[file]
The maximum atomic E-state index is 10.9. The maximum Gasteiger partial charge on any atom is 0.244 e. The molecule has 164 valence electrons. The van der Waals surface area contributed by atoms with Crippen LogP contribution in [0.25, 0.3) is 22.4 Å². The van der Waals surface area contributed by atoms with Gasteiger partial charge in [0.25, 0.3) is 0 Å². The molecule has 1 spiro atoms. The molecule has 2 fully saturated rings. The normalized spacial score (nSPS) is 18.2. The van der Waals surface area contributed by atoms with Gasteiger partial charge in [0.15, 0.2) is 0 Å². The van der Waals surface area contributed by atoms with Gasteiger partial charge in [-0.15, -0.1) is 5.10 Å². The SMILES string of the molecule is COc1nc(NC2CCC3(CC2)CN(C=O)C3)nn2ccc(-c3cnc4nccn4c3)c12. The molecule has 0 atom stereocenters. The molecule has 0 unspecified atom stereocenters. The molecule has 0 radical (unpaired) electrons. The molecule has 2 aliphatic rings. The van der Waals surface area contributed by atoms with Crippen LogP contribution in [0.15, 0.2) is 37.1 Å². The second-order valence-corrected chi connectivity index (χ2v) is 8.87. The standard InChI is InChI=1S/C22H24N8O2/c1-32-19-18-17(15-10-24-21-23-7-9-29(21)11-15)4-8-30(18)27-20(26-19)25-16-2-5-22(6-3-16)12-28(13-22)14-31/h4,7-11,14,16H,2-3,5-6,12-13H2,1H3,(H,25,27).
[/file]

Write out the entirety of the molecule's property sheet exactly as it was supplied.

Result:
The maximum atomic E-state index is 10.9. The maximum Gasteiger partial charge on any atom is 0.244 e. The molecule has 164 valence electrons. The van der Waals surface area contributed by atoms with Crippen LogP contribution in [0.25, 0.3) is 22.4 Å². The van der Waals surface area contributed by atoms with Gasteiger partial charge in [0.25, 0.3) is 0 Å². The molecule has 1 spiro atoms. The molecule has 2 fully saturated rings. The normalized spacial score (nSPS) is 18.2. The van der Waals surface area contributed by atoms with Gasteiger partial charge in [0.15, 0.2) is 0 Å². The van der Waals surface area contributed by atoms with Gasteiger partial charge in [-0.15, -0.1) is 5.10 Å². The SMILES string of the molecule is COc1nc(NC2CCC3(CC2)CN(C=O)C3)nn2ccc(-c3cnc4nccn4c3)c12. The molecule has 0 atom stereocenters. The molecule has 0 unspecified atom stereocenters. The molecule has 0 radical (unpaired) electrons. The molecule has 2 aliphatic rings. The van der Waals surface area contributed by atoms with Crippen LogP contribution in [0.15, 0.2) is 37.1 Å². The second-order valence-corrected chi connectivity index (χ2v) is 8.87. The standard InChI is InChI=1S/C22H24N8O2/c1-32-19-18-17(15-10-24-21-23-7-9-29(21)11-15)4-8-30(18)27-20(26-19)25-16-2-5-22(6-3-16)12-28(13-22)14-31/h4,7-11,14,16H,2-3,5-6,12-13H2,1H3,(H,25,27).